RABBIT CARE: Is your bunny vaccinated?

by | Apr 13, 2021

In Australia, we recommend that rabbits are vaccinated against Calicivirus, more accurately known as Rabbit Haemorrhagic Disease Virus (RHDV).

RHDV is a highly contagious virus, spread in all secretions from a rabbit – urine, faeces, respiratory secretions, bedding, housing, feed bowls etc. This virus can survive for up to one month in the environment and can also be transmitted by fleas and other insects.

Sadly this disease is fatal, which is why we recommend vaccinating against this virus.

The RHDV1 strain of the virus was originally introduced to Australia to control the wild rabbit population, with the RHDV strain officially detected in 2015.

When should I vaccinate my rabbit?

Younger rabbits should be vaccinated against Calicivirus at 4,8 and 12 weeks of age. All adult rabbits should be vaccinated every 6 months.

What if my rabbit has not been vaccinated for over 12 months?

Rabbits who have not been vaccinated for over 12 months should be given a vaccination and then a booster 4 weeks later.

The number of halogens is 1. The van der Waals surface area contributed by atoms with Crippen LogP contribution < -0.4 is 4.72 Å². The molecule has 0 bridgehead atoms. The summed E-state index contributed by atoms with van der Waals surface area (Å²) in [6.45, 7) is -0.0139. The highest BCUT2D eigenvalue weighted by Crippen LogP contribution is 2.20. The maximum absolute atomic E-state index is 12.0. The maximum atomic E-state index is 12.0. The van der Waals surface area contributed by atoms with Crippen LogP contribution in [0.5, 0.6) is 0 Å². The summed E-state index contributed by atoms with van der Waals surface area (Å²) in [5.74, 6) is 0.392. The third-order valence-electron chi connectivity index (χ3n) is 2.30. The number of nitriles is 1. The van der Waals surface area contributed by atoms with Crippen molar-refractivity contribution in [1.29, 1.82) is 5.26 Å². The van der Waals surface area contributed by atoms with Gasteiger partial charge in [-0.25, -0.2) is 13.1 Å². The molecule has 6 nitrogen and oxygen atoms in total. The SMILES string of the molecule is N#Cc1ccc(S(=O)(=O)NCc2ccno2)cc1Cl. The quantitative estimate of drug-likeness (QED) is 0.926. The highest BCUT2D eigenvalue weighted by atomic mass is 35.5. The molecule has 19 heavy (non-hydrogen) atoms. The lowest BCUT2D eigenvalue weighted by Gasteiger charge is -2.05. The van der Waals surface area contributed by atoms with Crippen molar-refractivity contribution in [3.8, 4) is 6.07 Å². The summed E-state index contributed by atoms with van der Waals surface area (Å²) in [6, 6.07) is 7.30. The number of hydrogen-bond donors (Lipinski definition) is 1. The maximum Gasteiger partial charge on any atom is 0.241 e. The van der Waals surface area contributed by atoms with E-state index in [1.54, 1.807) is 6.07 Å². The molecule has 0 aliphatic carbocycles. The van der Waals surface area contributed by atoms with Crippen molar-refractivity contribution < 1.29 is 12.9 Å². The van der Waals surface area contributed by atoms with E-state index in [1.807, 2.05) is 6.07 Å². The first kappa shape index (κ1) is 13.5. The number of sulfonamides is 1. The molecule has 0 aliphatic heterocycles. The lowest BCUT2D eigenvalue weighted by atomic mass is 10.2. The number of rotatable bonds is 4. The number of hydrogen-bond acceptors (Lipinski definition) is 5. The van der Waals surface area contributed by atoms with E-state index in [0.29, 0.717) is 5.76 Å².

Are there side effects to the vaccination?

The CYLAP vaccination is a deactivated vaccine, which means that the particles within the vaccination allow the immune system to recognise the virus, however the chances that the rabbit develops clinical disease is small. Even though this vaccination is deactivated, it could still cause negative effects such as lethargy, inappetence and skin lesions. In rare occasions, lameness has been noted.


What is Myxomatosis?

Myxomatosis is caused by a poxvirus called myxoma virus. It is spread between rabbits by close contact by insects such as mosquitoes and fleas. Myxomatosis was introduced into Australia to reduce the number of pest rabbits in the wild.

What are the clinical signs of Myxomatosis?

Myxomatosis causes swelling and discharge from the eyes, nose and genital regions. This virus typically results in death, 10 to 14 days after infection.

How can I protect my rabbit against myxomatosis?

Unfortunately vaccines against myxomatosis are unavailable in Australia. The only way that we can prevent infection is to protect pet rabbits from biting insects such as fleas and mosquitoes.

  • Keep your rabbits inside from dusk until dawn when mosquitoes are most abundant.
  • Cover their house in mosquito proof mesh.
  • Minimise contact with wild rabbits

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